Court orders for blocking of streaming services

Anne Mitchell amitchell at
Sun May 8 16:02:35 UTC 2022

First, I have NOT read this order, however:

> As the order is to those "having actual knowledge of this Default
> Judgment and Permanent Injunction Order

This tells me all that I need to know in terms of the scope of it.   A default judgement means that the defendant never responded.  That means that the only thing that the court has to go on is what is in the plaintiff's pleadings. 

Moreover, generally speaking and because of that, a default judgement will often (if not close to always) give the plaintiff everything for which they asked.  Again, I have _not_ read the pleadings, but I'd bet dollars to doughnuts (what *does* that saying mean, anyways?) that if you read the plaintiff's pleadings, specifically in their "what they want the court to do" section (called in some jurisdictions a "request for relief" or "relief requested"), you will find that the court's order closely tracks what the plaintiff asked the court to do.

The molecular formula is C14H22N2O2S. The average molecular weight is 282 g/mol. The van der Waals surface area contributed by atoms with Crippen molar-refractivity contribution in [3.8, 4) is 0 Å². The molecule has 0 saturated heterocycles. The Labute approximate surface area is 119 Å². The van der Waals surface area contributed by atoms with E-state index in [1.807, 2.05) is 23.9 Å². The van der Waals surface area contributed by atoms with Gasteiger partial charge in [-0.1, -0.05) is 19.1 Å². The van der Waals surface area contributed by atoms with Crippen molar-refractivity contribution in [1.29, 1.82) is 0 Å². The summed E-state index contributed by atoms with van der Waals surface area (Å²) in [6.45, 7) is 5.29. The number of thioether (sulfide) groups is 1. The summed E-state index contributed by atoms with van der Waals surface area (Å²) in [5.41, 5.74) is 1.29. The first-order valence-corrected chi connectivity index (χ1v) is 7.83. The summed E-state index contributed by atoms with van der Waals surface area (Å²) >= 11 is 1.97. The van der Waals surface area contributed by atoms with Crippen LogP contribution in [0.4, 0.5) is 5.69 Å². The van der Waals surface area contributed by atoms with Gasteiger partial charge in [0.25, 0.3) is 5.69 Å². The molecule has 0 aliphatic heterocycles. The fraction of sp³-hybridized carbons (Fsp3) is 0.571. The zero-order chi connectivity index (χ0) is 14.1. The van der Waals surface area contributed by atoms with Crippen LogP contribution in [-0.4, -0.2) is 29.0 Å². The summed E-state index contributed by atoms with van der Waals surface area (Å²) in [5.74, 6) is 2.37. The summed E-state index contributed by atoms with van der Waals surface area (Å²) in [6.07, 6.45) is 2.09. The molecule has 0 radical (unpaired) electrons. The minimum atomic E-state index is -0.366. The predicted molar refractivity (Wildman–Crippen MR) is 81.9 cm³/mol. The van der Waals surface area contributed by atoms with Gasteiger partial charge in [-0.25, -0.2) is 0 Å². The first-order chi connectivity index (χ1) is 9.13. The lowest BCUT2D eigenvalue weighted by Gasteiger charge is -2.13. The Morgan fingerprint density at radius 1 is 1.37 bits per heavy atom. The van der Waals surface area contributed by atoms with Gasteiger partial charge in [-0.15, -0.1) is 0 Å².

Again, when a defendant defaults, that's pretty much SOP, the court will create an order based on that for which the plaintiff has asked.


Anne P. Mitchell, Attorney at Law
CEO ISIPP SuretyMail
Author: Section 6 of the CAN-SPAM Act of 2003 (the Federal anti-spam law)
Author: The Email Deliverability Handbook
Board of Directors, Denver Internet Exchange
Dean Emeritus, Cyberlaw & Cybersecurity, Lincoln Law School
Prof. Emeritus, Lincoln Law School
Chair Emeritus, Asilomar Microcomputer Workshop
Counsel Emeritus: Mail Abuse Prevention System (MAPS) (now the anti-spam arm of TrendMicro)

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